On a directorial level, Jonze has once again brought his unique visual creativity to life in a very grounded way. The future he imagines looks all-too-real and organically grown out of the world we live in now – seemingly familiar while still providing the technological flourishes that make sci-fi interesting and thought-provoking when compared to current reality. The bright color schemes, sepia-washed cinematography and scene-to-scene composition combine for a visual palette that is captivating without being distracting, and the world of the film is, in general, a fun sandbox to play in while getting deeper into the emotional character story.
The script was also written by Jonze, and it progresses according to a carefully-controlled tempo and smart series of stops along the narrative and character arcs, providing strong development by way of some episodic tangents into Theodore’s attempts to reclaim some form of love in his life. This an intimate, honest, often funny, charming and very insightful story that manages to strike some pretty universal emotional chords. However, at the same time, the script also rehashes many familiar tropes used by any number of previous books or films about the journey back from heartbreak.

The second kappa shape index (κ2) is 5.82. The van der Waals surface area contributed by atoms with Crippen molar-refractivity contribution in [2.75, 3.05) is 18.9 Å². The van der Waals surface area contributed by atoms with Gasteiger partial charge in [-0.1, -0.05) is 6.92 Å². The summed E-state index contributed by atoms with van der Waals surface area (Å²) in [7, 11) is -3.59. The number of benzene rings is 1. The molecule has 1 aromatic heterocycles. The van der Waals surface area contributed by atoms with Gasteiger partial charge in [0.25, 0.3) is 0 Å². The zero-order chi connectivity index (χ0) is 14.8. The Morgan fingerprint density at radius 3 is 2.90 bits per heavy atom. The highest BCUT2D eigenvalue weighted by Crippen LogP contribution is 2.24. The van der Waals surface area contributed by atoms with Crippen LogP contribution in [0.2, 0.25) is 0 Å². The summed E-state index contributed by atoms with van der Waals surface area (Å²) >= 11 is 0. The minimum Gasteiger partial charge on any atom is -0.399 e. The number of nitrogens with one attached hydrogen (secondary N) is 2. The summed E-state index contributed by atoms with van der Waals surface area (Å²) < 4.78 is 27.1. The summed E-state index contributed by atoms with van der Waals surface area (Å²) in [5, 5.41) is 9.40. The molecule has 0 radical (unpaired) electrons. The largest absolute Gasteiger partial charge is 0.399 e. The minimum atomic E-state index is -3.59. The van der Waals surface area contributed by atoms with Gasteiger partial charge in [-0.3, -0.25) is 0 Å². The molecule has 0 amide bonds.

From the premise alone you can probably guess how the movie flows (initial “puppy-love,” the first signs of tension or doubt, the hard realities of commitment, etc…) and most of the deeper themes of the story are not exactly woven in with subtlety. From the first encounter between Theo and Sam there is a very clear target Jonze is aiming for, and he locks sight on that target and shoots directly for it, relying on the experience of the journey and the fresh opportunities provided by the futuristic setting to be more engaging than the somewhat cliched destination. Still, by the end, there is uplifting sentiment to be found, even if the character arc is wrapped much more neatly than some of the other interesting narrative threads – and even if the final send-off is an echo of something we’ve seen so many times before.